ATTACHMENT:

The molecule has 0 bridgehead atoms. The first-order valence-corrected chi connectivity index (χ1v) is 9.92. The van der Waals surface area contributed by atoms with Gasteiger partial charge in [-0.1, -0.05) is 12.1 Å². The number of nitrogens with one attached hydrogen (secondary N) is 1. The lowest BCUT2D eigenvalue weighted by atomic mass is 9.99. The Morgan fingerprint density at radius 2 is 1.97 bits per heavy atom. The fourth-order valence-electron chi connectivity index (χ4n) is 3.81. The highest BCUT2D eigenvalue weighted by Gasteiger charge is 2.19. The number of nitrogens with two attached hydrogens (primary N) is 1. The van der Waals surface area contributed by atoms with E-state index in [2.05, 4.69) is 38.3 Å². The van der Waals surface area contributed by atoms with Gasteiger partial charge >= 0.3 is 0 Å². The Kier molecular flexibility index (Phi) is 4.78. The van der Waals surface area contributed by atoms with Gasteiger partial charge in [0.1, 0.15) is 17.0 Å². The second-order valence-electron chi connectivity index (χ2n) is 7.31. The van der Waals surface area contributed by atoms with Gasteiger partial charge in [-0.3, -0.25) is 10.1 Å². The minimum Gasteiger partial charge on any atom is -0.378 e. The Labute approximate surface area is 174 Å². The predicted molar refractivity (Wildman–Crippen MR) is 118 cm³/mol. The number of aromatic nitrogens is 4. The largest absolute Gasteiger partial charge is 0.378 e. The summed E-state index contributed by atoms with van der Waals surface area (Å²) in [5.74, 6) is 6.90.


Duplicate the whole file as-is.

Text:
The molecule has 0 bridgehead atoms. The first-order valence-corrected chi connectivity index (χ1v) is 9.92. The van der Waals surface area contributed by atoms with Gasteiger partial charge in [-0.1, -0.05) is 12.1 Å². The number of nitrogens with one attached hydrogen (secondary N) is 1. The lowest BCUT2D eigenvalue weighted by atomic mass is 9.99. The Morgan fingerprint density at radius 2 is 1.97 bits per heavy atom. The fourth-order valence-electron chi connectivity index (χ4n) is 3.81. The highest BCUT2D eigenvalue weighted by Gasteiger charge is 2.19. The number of nitrogens with two attached hydrogens (primary N) is 1. The van der Waals surface area contributed by atoms with E-state index in [2.05, 4.69) is 38.3 Å². The van der Waals surface area contributed by atoms with Gasteiger partial charge >= 0.3 is 0 Å². The Kier molecular flexibility index (Phi) is 4.78. The van der Waals surface area contributed by atoms with Gasteiger partial charge in [0.1, 0.15) is 17.0 Å². The second-order valence-electron chi connectivity index (χ2n) is 7.31. The van der Waals surface area contributed by atoms with Gasteiger partial charge in [-0.3, -0.25) is 10.1 Å². The minimum Gasteiger partial charge on any atom is -0.378 e. The Labute approximate surface area is 174 Å². The predicted molar refractivity (Wildman–Crippen MR) is 118 cm³/mol. The number of aromatic nitrogens is 4. The largest absolute Gasteiger partial charge is 0.378 e. The summed E-state index contributed by atoms with van der Waals surface area (Å²) in [5.74, 6) is 6.90.